A closer analysis is warranted however, with actual savings based on gasoline prices in one’s locality, the quality and abundance of charging stations, and state-incentive programs. Washington offers a low-cost scenario, capturing $14,480 in savings over the 15-year period, although in Alabama the savings over a comparable period are estimated at $2,368. Averaging savings in fuel costs over 15 years is estimated at $8,000.
The analysis was conducted in 2020 based on the 2019 model year, and IRA earmarks joined by the $80 billion Bipartisan Infrastructure Law passed in November 2021 will greatly expand charging stations and credits for buying an EV. IRA includes about $1.7 billion for EV charging, which comes on top of the $7.5 billion earmarked in the Bipartisan Infrastructure Law. Another $12 billion is dedicated for clean vehicles in IRA that adds to the $7.5 billion in electric transit procurement passed in 2021.
IRA also addresses the upfront cost of acquiring an EV, which can be a barrier for adoption for many consumers, by an adjustment in how a tax credit for as much as $7,500 can be used.
“Buyers would be able to use the credit as part of their down payment or as cash-back from the dealer,” explained Jason Lindquist in a RBN Energy LLC blog. “The current EV tax credit requires buyers to wait until they file their taxes in the following calendar year to receive the value of the credit.”
IRA also ends the cap on EV credits and extends the credit through 2032. Previously, tax credits were capped after a manufacturer sold 200,000 EVs in the United States, with Toyota recently joining Tesla and General Motors in reaching their caps, which is followed by a gradual winding-down of the credit over two quarters. Nissan and Ford had sold 166,000 and 157,000 EVs in the United States, respectively, through the end of 2021, according to Bank of America.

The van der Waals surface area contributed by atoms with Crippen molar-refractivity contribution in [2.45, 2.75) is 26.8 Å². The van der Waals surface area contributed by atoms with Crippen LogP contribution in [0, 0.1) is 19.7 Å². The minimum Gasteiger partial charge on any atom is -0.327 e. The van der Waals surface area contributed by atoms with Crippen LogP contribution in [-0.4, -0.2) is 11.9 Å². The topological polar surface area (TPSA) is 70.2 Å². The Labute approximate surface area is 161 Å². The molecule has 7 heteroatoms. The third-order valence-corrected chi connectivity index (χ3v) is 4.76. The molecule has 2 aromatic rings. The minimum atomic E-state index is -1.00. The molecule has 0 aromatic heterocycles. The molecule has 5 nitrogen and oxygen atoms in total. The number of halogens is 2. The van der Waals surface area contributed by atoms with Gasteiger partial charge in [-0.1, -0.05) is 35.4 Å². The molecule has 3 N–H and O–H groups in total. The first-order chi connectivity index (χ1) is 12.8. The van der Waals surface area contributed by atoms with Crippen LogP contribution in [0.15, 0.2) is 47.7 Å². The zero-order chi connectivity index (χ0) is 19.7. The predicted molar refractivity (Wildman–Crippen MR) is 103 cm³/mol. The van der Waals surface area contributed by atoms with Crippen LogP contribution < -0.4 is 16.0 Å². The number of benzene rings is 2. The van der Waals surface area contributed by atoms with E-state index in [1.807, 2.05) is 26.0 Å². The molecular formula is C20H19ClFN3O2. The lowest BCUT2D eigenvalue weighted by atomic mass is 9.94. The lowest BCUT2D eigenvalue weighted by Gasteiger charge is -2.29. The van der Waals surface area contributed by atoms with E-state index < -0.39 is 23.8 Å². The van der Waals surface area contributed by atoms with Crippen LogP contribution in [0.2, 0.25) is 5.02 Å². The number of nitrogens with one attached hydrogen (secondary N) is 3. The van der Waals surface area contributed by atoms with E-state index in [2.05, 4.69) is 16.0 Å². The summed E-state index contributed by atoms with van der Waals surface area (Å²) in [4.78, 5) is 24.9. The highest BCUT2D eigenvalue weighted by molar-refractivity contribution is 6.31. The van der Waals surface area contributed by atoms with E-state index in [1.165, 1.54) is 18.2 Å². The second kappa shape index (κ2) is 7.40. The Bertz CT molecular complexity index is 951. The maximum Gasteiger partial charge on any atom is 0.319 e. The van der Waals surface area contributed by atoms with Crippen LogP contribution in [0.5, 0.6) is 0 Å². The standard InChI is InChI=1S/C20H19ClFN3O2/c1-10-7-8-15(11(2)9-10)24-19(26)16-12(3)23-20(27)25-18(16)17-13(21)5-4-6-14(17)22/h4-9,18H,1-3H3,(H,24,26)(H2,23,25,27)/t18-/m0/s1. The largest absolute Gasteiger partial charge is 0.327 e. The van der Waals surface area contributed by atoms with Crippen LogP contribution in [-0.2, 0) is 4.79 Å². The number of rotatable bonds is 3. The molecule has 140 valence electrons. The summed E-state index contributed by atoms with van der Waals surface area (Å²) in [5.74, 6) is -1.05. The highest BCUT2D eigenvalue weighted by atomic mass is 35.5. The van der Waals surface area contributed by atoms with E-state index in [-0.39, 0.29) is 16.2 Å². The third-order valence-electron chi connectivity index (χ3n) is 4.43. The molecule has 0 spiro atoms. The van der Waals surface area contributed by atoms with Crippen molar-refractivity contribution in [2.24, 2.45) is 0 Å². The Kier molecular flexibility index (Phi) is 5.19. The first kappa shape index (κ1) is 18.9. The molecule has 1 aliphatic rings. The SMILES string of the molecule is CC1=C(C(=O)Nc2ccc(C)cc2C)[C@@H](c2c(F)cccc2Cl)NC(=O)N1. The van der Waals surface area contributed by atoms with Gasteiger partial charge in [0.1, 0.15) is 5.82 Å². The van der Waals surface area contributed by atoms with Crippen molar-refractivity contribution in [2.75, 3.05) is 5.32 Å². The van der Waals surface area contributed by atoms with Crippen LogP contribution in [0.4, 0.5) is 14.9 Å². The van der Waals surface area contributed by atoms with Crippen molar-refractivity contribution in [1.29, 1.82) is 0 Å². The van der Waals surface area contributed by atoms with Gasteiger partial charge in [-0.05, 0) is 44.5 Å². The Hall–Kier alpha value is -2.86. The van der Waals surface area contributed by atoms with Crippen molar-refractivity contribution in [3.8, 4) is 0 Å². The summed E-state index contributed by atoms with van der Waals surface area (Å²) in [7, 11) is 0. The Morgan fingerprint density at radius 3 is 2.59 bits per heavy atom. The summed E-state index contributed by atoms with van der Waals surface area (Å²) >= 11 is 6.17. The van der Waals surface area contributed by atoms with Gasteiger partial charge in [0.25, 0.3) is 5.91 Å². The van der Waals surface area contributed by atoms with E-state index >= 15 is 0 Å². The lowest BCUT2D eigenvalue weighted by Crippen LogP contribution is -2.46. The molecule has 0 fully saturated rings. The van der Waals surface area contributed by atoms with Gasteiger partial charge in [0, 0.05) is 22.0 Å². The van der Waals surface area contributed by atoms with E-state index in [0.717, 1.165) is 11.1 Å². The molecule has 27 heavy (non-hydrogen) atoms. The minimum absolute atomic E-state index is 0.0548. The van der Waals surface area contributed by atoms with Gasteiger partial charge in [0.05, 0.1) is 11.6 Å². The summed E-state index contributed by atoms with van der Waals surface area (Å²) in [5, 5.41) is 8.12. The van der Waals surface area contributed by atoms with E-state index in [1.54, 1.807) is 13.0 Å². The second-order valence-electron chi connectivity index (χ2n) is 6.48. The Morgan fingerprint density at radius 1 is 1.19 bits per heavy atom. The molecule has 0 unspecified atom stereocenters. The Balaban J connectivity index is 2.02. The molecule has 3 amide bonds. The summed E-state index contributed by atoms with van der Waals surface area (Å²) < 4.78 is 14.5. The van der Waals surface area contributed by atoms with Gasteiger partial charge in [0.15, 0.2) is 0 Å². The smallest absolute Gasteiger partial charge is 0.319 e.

The August law does place limits on EV credits, which are not available for cars with a manufacturer’s suggested retail price over $55,000, and vans, pickups, and SUVs with a listed price over $80,000.
“A key provision is the extension of tax credits for consumers purchasing electric vehicles ($7,500 for new EVs and $4,000 for used EVs), but new rules mean it may be a while before those credits are actually applicable,” said Anjali Bhatt with the Peterson Institute for International Economics (PIIE).
Bhatt noted for an EV to qualify for a tax credit by 2024, “40% of the critical minerals in its battery must be “extracted or processed” in the U.S. or a country with which the U.S. has a free trade agreement (or greater than 40% recycled in North America).” The requirement increases to 80% by the end of 2026.
“That’s just the requirement for where the batteries should be manufactured or assembled — 50% in North America by 2024 and 100% by 2029,” said Bhatt. “Complicating matters further, the rules simply exclude any critical minerals from or batteries manufactured in ‘foreign entities of concern’ by 2025 and 2024, respectively — essentially barring China from the supply chain.”
Bhatt highlighted the practical problem of cutting China, the world’s third largest producer of lithium and a global leader in lithium-ion battery markets out of the supply chain, and the challenges in tracing the source of the minerals and production. According to the U.S. Department of Energy (DOE), the United States imports more than 80% of its rare earth elements from offshore suppliers.
“Industry experts say all these rules mean that no EVs on the market qualify for the tax credits,” said Bhatt.